If someone behaved that abominably there is NO WAY they'll be around my kids. It sounds as if the grandmother thinks she is owed time with her GC. They aren't "her" boys. They are not do-over children, and she does not have "rights" to them. And then she turns around and says she has no interest in having a relationship with her daughter and she's prepared to FIGHT for her access.

Her GC aren't toys and she sounds incredibly selfish. Her life needs to be about more than someone else's children. How would you feel if someone claimed they had rights to your children and were prepared to fight for them in court - and they were not your child's other parent?

Summerlove Sun 09-Feb-20 22:31:49

I don't agree with your emotive post agnurse "You could well be taking food out of your GC's lives". If that was the case then it's easily avoided by allowing ann to see her GC once a month isn't it.

So, either allow your children to see someone you have deemed unsuitable, or possibly lose money in court.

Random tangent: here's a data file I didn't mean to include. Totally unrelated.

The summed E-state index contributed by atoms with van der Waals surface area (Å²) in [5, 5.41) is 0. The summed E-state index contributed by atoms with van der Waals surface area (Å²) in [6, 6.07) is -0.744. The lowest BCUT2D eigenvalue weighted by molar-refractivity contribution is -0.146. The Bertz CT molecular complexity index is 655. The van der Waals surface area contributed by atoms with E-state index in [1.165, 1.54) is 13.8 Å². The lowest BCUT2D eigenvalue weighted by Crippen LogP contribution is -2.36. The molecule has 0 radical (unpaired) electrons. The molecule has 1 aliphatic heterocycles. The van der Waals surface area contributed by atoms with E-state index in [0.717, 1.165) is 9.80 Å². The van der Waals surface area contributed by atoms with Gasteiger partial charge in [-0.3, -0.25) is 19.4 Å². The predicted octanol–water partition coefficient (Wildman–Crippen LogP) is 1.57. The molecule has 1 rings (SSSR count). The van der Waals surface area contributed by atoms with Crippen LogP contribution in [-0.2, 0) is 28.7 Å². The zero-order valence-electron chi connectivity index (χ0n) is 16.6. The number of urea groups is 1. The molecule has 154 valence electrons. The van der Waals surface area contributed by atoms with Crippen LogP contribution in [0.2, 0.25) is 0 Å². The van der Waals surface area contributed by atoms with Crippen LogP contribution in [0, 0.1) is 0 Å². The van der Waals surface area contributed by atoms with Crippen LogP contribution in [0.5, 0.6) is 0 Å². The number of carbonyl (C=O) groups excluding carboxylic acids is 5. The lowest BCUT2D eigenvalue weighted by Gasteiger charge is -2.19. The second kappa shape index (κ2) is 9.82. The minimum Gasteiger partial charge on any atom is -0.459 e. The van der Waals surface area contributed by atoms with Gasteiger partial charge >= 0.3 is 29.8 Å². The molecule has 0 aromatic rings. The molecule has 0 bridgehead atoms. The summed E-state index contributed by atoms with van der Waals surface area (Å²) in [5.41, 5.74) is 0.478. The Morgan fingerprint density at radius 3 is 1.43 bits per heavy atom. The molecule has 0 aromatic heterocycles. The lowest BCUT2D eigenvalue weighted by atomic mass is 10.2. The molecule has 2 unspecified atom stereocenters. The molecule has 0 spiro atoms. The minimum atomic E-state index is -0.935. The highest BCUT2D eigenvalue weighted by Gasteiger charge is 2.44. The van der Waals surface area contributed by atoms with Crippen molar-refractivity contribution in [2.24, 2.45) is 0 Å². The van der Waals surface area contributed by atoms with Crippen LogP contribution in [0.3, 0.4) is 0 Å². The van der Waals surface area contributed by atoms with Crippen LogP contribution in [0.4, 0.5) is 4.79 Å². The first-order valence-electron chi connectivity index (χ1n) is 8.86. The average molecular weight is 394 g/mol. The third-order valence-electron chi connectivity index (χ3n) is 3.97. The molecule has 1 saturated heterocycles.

Neither are great choices to someone in this situation.

Both “sides” will take massive losses.

agnurse Sun 09-Feb-20 22:41:07

Well, exactly. No one forces a GP to go to court. The GP can choose to accept the status quo or choose to fight.

A GP does not need GC. Ann's GC are 12 and 9 and have not seen her for 3 years. That's hardly going to make a favourable impression on the court. They're also old enough to have some say in the decision - and what if what they say isn't what Ann wants to hear? What if her "access" conflicts with other activities that they have? What's she going to do once they get older and want to do things other than visiting Grandma once a month?

pinkquartz Sun 09-Feb-20 22:56:14

And what if the DGC want to see their grandmother?

I would not recommend going down the legal route OP but why is your DD so against you seeing them?

I never understand why parents do not understand that children might want their grandparents in their lives.